I will preface this post by saying that 1)I’m not a parent and 2)I had a pretty crappy childhood (don’t worry, I’ll write a book about it one day), but I have a lot of friends that are parents and I have a pretty cool nephew. That said, I have a feeling that this post might get me in a little trouble.
When I was in high school I had a teacher, Mrs. Murley. She taught history and also was the student council advisor. I can’t say that I appreciated this teacher and I disagree with a lot of the things that she did. However, there are certain things that she did that I will never forget. She gave us an assignment to record five “random acts of kindness” for two weeks. She challenged us to be nice and do kind things for others. These acts weren’t truly random, but this exercise began a lifetime of giving for me. For this, I will be forever grateful to Mrs. Murley.
Fast forward to 2011.
My friend Jen was asking me about ways that she could raise money for her daughter’s softball team. Don’t get me wrong, Jen is a great mom with a great kid, but I wasn’t compelled to help her. The reason is the same reason why I didn’t want to buy cookies from the Girl Scouts that were selling cookies a few weeks ago. The reason is that a lot of great parents support their children by helping raise money for school activities, sports and the arts. The problem is that what I have noticed is that the parents are asking for money to support their own kids. It’s the parents doing the work without teaching the kids about the spirit of giving and much of the efforts simply benefit them. In my mind, good parents should support their kids’ activities, but it’s very different from doing an act of kindness. Being a volunteer for your kids’ school or team is great, but it’s not necessarily an act of kindness and it’s not teaching the kids to do good things for others.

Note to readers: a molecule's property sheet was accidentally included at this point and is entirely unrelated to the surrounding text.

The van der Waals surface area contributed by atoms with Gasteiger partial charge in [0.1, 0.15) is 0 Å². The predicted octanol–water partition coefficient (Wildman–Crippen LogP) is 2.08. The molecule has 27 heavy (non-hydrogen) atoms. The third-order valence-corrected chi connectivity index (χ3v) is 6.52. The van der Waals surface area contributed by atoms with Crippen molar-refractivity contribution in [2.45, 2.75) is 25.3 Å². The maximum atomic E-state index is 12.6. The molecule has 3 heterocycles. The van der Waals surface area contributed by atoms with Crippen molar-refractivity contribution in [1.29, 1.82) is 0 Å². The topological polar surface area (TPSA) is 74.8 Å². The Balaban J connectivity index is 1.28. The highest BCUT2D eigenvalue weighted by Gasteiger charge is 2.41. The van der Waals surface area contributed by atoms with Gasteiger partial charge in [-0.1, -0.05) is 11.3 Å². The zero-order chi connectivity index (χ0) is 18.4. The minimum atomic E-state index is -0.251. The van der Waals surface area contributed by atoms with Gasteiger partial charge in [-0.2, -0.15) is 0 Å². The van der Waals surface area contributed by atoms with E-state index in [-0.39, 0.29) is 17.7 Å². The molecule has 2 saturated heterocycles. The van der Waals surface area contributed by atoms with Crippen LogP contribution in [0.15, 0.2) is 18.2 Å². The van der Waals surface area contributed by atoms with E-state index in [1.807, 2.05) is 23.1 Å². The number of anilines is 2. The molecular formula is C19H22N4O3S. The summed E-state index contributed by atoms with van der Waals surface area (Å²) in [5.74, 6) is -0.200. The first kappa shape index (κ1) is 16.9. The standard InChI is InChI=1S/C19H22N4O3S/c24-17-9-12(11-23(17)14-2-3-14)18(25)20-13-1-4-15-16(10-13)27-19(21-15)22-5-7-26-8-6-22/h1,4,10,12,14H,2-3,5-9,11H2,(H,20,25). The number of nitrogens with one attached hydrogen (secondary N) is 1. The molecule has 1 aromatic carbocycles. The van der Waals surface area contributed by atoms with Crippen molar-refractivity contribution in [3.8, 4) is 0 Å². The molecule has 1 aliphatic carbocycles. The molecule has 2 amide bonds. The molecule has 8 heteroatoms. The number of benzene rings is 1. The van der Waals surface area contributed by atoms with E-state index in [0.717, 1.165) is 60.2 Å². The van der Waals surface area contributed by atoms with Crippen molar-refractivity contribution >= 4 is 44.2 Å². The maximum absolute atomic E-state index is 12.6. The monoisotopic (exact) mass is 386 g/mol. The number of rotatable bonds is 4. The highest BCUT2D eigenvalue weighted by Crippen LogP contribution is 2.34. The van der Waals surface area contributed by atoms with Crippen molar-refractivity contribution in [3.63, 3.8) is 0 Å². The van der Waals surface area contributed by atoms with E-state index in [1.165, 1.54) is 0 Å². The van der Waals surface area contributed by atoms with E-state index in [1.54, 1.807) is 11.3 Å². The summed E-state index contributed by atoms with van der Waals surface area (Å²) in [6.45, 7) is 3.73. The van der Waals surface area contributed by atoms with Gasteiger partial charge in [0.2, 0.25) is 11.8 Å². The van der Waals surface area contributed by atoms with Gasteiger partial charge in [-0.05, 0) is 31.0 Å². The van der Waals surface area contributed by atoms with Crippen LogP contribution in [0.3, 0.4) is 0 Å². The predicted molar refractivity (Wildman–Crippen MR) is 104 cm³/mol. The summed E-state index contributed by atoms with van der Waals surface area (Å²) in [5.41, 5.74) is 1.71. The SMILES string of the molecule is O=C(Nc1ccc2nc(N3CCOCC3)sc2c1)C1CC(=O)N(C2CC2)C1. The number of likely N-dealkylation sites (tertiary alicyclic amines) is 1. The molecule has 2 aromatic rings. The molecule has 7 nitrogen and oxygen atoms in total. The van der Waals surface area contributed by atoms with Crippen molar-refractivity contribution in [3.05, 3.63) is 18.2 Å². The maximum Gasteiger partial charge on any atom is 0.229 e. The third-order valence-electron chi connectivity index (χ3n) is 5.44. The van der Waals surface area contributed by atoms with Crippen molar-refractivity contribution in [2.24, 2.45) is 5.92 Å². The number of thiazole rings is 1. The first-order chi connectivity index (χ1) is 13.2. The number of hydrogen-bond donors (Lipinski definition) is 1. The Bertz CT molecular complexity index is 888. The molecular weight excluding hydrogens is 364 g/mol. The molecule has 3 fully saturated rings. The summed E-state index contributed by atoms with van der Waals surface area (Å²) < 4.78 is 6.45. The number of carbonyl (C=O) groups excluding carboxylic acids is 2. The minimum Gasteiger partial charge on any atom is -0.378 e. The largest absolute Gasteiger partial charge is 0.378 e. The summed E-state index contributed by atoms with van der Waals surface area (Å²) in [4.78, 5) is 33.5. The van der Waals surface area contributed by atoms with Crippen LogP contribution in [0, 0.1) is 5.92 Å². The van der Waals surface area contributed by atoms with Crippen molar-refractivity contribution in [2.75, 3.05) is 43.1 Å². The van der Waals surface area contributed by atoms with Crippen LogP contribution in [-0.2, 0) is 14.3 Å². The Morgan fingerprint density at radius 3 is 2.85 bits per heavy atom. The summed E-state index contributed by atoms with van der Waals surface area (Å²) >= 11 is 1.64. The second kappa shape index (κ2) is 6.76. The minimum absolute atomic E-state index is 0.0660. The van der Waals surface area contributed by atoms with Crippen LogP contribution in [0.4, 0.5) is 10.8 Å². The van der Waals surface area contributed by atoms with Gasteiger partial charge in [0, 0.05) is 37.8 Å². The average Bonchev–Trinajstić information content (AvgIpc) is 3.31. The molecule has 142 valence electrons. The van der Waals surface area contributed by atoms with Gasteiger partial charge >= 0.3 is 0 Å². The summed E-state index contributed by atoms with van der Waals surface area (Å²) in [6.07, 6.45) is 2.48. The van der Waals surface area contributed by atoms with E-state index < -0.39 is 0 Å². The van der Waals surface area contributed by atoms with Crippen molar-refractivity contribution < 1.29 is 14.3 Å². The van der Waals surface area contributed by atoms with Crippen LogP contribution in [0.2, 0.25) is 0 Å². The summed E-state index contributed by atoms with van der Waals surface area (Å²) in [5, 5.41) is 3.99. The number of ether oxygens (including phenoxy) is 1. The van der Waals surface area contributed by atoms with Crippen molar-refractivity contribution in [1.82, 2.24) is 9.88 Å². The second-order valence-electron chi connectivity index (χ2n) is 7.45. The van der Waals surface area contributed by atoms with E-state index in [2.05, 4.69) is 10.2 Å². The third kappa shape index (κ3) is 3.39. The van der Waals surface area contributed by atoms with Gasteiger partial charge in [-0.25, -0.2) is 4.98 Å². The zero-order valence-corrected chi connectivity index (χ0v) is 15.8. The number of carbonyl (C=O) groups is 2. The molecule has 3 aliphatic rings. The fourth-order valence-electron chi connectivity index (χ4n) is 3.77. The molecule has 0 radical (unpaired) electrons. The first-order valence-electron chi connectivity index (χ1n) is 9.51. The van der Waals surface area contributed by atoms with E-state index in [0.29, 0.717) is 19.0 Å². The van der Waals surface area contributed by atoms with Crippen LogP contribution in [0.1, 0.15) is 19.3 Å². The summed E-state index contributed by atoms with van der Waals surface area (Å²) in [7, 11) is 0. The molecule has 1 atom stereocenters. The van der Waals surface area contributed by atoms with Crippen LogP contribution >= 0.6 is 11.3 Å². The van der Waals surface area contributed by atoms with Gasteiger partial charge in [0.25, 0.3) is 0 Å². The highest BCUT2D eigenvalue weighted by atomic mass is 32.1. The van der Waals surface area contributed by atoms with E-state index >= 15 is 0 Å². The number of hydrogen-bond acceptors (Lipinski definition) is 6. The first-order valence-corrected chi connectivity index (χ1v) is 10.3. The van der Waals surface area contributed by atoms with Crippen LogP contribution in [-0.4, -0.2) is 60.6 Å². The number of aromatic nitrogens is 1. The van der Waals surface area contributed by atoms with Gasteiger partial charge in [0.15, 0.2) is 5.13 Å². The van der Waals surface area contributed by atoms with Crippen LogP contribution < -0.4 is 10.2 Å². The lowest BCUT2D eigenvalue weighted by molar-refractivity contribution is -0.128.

I still want to help Jen in her fund raising efforts so I challenged her. I am happy to help support the softball team if the kids do something good for the community. This can be volunteering to help the elderly, working at a food bank or even taking care of a neighbor’s pet. The idea is that giving to the world starts now.
I was fortunate that I learned this lesson in high school and have made it part of my mission in life. My goal of this post is to challenge not only Jen, but everyone. What are you doing to make the world a better place? I’d love to hear about your “random acts of kindness” in the comments section.
P.S. Ask me about my nephew, I love to brag about him!